The Number Resource Organisation (NRO) has warned of a "chaotic scramble" for IPv6 addresses as the world's IPv4 addresses are almost depleted.
A total of 200 million IPv4 addresses have been assigned since IPv4 addresses space dipped below 10% in January this year, reported the NRO. Less than 5% of the world's IPv4 addresses remain unallocated.
By submitting your email address, you agree to receive emails regarding relevant topic offers from TechTarget and its partners. You can withdraw your consent at any time. Contact TechTarget at 275 Grove Street, Newton, MA.
"According to current depletion rates, the last five IPv4 address blocks will be allocated to the regional internet registries (RIRs) in early 2011. The pressure to adopt IPv6 is mounting. Many worry that without adequate preparation and action, there will be a chaotic scramble for IPv6, which could increase internet costs and threaten the stability and security of the global network," said the NRO in a statement.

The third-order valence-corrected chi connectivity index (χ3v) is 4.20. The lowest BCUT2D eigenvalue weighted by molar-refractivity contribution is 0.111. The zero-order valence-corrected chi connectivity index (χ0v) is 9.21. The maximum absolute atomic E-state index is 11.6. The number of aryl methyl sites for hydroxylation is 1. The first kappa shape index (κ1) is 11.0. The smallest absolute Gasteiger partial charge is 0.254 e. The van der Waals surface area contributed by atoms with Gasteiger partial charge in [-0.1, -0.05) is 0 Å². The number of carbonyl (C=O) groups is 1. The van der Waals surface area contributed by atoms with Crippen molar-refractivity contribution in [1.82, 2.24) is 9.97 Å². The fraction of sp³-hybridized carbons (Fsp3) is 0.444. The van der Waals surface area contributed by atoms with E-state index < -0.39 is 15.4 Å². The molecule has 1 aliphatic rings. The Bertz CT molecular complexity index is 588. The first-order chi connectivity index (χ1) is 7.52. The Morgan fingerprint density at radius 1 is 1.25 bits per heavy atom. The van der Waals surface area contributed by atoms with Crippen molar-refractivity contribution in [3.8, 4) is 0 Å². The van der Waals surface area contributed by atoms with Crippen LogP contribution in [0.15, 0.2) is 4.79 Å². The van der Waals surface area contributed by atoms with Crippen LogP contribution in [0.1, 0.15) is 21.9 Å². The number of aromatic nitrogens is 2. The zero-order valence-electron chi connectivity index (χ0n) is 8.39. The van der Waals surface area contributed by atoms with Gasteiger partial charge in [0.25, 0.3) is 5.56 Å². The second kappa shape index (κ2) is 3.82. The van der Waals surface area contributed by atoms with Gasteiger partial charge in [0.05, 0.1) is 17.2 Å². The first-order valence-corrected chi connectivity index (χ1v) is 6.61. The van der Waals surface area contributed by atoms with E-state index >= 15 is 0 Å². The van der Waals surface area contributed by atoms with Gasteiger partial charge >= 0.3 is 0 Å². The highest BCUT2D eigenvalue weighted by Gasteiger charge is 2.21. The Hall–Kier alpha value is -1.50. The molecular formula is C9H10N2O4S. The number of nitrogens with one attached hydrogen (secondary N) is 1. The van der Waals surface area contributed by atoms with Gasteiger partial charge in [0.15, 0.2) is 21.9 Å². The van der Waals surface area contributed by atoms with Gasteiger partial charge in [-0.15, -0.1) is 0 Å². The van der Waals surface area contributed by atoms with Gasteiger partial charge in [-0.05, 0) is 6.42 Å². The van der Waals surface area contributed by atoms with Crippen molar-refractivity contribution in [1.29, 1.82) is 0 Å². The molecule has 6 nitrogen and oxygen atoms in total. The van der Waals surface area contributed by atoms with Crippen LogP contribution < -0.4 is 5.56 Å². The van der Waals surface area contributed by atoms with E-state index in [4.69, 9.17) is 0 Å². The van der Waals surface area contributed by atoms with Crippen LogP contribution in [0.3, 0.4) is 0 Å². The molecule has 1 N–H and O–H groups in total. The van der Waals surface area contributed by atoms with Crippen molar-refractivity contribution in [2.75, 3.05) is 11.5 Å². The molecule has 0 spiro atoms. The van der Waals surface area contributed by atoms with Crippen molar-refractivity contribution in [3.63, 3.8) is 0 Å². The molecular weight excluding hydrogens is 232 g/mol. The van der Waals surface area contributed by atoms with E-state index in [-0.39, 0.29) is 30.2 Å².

The five RIRs are expected to distribute more than 2,000 IPv6 address blocks in 2010 - an increase of over 70% of IPv6 allocations in 2009.
The final five blocks of IPv4 addresses will be distributed simultaneously to the five RIRs, leaving only seven blocks to be handed out under the normal distribution method, said the NRO.
Axel Pawlik, chairman of the Number Resource Organisation (NRO) and a representative of the five RIRs, said it is "critical" for internet stakeholders to take action to ensure "timely adoption" of IPv6.
A survey last month found one in six companies has no plans to move to the new IPv6 internet addressing scheme, which could leave them with expansion problems when the world runs out of IPv4 addresses next year.